From Common Dreams
There is no reason for the FBI to read Americans' emails without a warrant. Why doesn't Nancy Pelosi agree?
Democrats have been all over the airwaves recently accusing Donald Trump of abusing the Justice Department to go after his political enemies -- most notably his former opponent Hillary Clinton and the Clinton Foundation, which the Department of Justice is reportedly currently investigating based on an allegation made during the 2016 presidential campaign. So you'd think they would oppose handing Donald Trump any more power with which he could potentially use against all sorts of Americans who attract negative attention from his administration.
Yet, with the help of some Democrats, the House of Representatives voted today [Jan 11] -- and the Senate will do so sometime in the next week -- to extend a controversial NSA surveillance power that potentially affects millions of Americans' privacy rights.
The bill is an extension of what's known as Section 702 of the Foreign Intelligence Surveillance Act (FISA), which allows the NSA to warrantlessly target people in other countries who are communicating with Americans -- which means that they collect the personal communications of Americans without their knowledge.
Currently, the NSA has over 100,000 foreign nationals under this type of surveillance now, but it also has the communications of the potentially millions of Americans they've talked to, texted with and emailed over the course of the surveillance. The FBI has access to this vast database of information and regularly searches it like Google without a warrant, for crimes that have nothing whatsoever to do with terrorism...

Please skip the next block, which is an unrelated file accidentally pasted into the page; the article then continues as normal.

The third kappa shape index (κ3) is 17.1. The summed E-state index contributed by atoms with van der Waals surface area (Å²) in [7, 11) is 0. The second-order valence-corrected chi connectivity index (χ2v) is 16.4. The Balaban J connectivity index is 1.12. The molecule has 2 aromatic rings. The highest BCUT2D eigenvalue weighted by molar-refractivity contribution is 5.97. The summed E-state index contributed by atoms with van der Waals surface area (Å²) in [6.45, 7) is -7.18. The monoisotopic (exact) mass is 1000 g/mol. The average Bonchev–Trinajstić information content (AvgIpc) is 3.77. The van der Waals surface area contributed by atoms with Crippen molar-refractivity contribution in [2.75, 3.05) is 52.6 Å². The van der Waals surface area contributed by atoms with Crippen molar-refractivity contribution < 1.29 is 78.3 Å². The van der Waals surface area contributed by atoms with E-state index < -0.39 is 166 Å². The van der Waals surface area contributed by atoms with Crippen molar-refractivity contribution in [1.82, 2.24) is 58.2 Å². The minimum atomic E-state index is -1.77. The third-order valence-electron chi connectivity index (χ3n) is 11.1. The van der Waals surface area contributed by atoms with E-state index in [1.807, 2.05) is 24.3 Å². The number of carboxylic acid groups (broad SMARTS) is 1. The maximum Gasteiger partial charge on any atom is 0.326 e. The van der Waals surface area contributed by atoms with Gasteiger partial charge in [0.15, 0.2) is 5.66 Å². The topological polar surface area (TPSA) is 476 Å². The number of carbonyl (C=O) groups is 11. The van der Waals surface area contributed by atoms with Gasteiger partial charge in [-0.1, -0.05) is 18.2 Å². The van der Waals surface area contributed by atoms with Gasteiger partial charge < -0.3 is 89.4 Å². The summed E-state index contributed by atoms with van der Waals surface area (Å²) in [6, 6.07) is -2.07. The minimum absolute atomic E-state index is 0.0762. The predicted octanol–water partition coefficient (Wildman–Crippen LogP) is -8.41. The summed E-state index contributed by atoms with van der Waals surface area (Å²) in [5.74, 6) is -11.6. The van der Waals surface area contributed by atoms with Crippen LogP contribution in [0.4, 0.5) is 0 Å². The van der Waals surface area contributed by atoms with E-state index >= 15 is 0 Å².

Privacy advocates have long argued this practice is unconstitutional, and any American agency should need a warrant to go back into that vast NSA database of Americans' communications and date in order to mine it for information -- like the Fourth Amendment requires.
But with Section 702 expiring next week, the Trump administration has of course, demanded that Congress pass an extension with supposed "reforms" that do hardly anything to stop the feds from abusing their powers and actually codify the ability for the FBI, in many cases, to search Americans' emails without a warrant.